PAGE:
The BBC has hired commissioner Fatima Salaria – its second Muslim executive to take control of its faith-based output and serve as the new commissioning editor for religion and ethics.
This places her in charge of all of the BBC's religious content on television, including Songs Of Praise.
The move comes after the Beeb faced criticism previously from those who believed that the job should go to a Christian given it is the UK's main faith.
More than 100 people complained in 2009 when the corporation placed Aaqil Ahmed as head of all of the broadcaster's religious output.
In 2010 Mr Ahmed accused the Church of England of "living in the past" and sparked further outrage by broadcasting Songs of Praise from the Calais 'Jungle' migrant camp.
He left last year after his role was axed and was replaced by an executive team.
Ms Salaria is best known for commissioning Muslims Like Us, a reality-style show, plus, a series of programmes about radicalisation.
She faced a backlash herself last year by giving Anthony Small, the convicted fraudster and former boxing champion a platform on Muslims Like Us.
Small, now known as Abdul Haqq, was a member of the inner circle of Anjem Choudary, the hate preacher.
He had previously expressed support for Islamic State but was cleared in 2015 of trying to join the jihadist group.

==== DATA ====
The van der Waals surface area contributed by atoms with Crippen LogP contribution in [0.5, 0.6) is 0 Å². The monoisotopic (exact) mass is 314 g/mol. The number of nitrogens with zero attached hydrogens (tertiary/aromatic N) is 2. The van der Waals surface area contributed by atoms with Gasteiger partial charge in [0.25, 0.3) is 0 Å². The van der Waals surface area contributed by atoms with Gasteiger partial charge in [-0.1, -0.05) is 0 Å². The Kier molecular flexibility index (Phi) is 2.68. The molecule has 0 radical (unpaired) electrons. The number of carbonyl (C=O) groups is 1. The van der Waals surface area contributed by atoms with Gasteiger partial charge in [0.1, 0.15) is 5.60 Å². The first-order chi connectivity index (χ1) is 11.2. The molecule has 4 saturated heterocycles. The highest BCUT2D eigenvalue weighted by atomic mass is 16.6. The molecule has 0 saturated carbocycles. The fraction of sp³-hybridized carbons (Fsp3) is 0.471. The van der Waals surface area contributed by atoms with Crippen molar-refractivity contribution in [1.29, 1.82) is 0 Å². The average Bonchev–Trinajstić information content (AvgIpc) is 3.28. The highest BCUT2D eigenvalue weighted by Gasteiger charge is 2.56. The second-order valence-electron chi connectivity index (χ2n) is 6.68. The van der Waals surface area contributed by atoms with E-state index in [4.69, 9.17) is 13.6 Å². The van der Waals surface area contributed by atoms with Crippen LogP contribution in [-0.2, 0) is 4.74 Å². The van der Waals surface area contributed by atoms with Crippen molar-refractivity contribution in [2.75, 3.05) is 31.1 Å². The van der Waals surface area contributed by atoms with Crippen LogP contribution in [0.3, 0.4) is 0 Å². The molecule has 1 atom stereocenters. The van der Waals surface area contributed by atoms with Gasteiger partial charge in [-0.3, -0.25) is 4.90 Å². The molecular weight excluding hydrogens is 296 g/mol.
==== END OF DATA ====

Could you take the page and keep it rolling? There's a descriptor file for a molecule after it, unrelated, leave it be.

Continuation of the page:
Ms Salaria argued that it was important to hear "authentic voices from a range of backgrounds," enabling viewers to be exposed to fresh insights and not confirm pre-determined prejudices.
Professor Anthony Glees, of the Centre for Security and Intelligence Studies, told the Daily Mail: "If a BBC executive makes a programme that is notorious and then the BBC promotes them, it tells me that the BBC has in that area lost its moral compass."
Defending its choice of candidate, a spokesperson for the BBC said: "People should be judged by their ability to do the job, not their religious background. Fatima was appointed as she is an extremely talented commissioner.
"We've strengthened our focus on religion and ethics within television and have been clear that we plan to do even more to reflect the role of religion in modern Britain, with Christianity at the heart of our coverage."